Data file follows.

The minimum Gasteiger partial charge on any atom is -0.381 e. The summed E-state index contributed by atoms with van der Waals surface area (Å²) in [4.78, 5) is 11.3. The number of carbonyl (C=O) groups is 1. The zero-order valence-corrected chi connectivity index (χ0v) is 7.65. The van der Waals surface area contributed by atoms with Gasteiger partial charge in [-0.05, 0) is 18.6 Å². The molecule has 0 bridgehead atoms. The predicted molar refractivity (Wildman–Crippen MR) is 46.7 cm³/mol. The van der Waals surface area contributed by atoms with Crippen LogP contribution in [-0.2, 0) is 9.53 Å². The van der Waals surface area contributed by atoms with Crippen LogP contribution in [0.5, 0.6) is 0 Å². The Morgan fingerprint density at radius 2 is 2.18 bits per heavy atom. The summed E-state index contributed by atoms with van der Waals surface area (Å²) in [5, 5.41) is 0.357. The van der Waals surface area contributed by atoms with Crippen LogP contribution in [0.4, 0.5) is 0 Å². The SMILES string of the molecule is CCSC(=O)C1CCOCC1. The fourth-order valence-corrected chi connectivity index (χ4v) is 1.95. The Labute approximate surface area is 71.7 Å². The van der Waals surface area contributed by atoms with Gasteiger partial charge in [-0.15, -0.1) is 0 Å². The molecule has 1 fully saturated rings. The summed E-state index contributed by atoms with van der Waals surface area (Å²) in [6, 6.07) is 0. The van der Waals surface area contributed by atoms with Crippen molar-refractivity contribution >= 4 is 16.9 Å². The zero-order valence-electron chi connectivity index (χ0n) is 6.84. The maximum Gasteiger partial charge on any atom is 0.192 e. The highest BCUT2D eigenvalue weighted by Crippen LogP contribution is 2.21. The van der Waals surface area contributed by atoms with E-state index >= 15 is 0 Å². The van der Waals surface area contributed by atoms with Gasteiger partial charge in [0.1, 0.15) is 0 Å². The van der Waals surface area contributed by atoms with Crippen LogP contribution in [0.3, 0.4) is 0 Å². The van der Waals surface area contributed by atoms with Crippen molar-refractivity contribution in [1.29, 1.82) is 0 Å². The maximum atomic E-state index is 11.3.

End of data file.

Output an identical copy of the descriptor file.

The minimum Gasteiger partial charge on any atom is -0.381 e. The summed E-state index contributed by atoms with van der Waals surface area (Å²) in [4.78, 5) is 11.3. The number of carbonyl (C=O) groups is 1. The zero-order valence-corrected chi connectivity index (χ0v) is 7.65. The van der Waals surface area contributed by atoms with Gasteiger partial charge in [-0.05, 0) is 18.6 Å². The molecule has 0 bridgehead atoms. The predicted molar refractivity (Wildman–Crippen MR) is 46.7 cm³/mol. The van der Waals surface area contributed by atoms with Crippen LogP contribution in [-0.2, 0) is 9.53 Å². The van der Waals surface area contributed by atoms with Crippen LogP contribution in [0.5, 0.6) is 0 Å². The Morgan fingerprint density at radius 2 is 2.18 bits per heavy atom. The summed E-state index contributed by atoms with van der Waals surface area (Å²) in [5, 5.41) is 0.357. The van der Waals surface area contributed by atoms with Crippen LogP contribution in [0.4, 0.5) is 0 Å². The SMILES string of the molecule is CCSC(=O)C1CCOCC1. The fourth-order valence-corrected chi connectivity index (χ4v) is 1.95. The Labute approximate surface area is 71.7 Å². The van der Waals surface area contributed by atoms with Gasteiger partial charge in [-0.15, -0.1) is 0 Å². The molecule has 1 fully saturated rings. The summed E-state index contributed by atoms with van der Waals surface area (Å²) in [6, 6.07) is 0. The van der Waals surface area contributed by atoms with Crippen molar-refractivity contribution >= 4 is 16.9 Å². The zero-order valence-electron chi connectivity index (χ0n) is 6.84. The maximum Gasteiger partial charge on any atom is 0.192 e. The highest BCUT2D eigenvalue weighted by Crippen LogP contribution is 2.21. The van der Waals surface area contributed by atoms with E-state index >= 15 is 0 Å². The van der Waals surface area contributed by atoms with Gasteiger partial charge in [0.1, 0.15) is 0 Å². The van der Waals surface area contributed by atoms with Crippen LogP contribution in [0.3, 0.4) is 0 Å². The van der Waals surface area contributed by atoms with Crippen molar-refractivity contribution in [1.29, 1.82) is 0 Å². The maximum atomic E-state index is 11.3.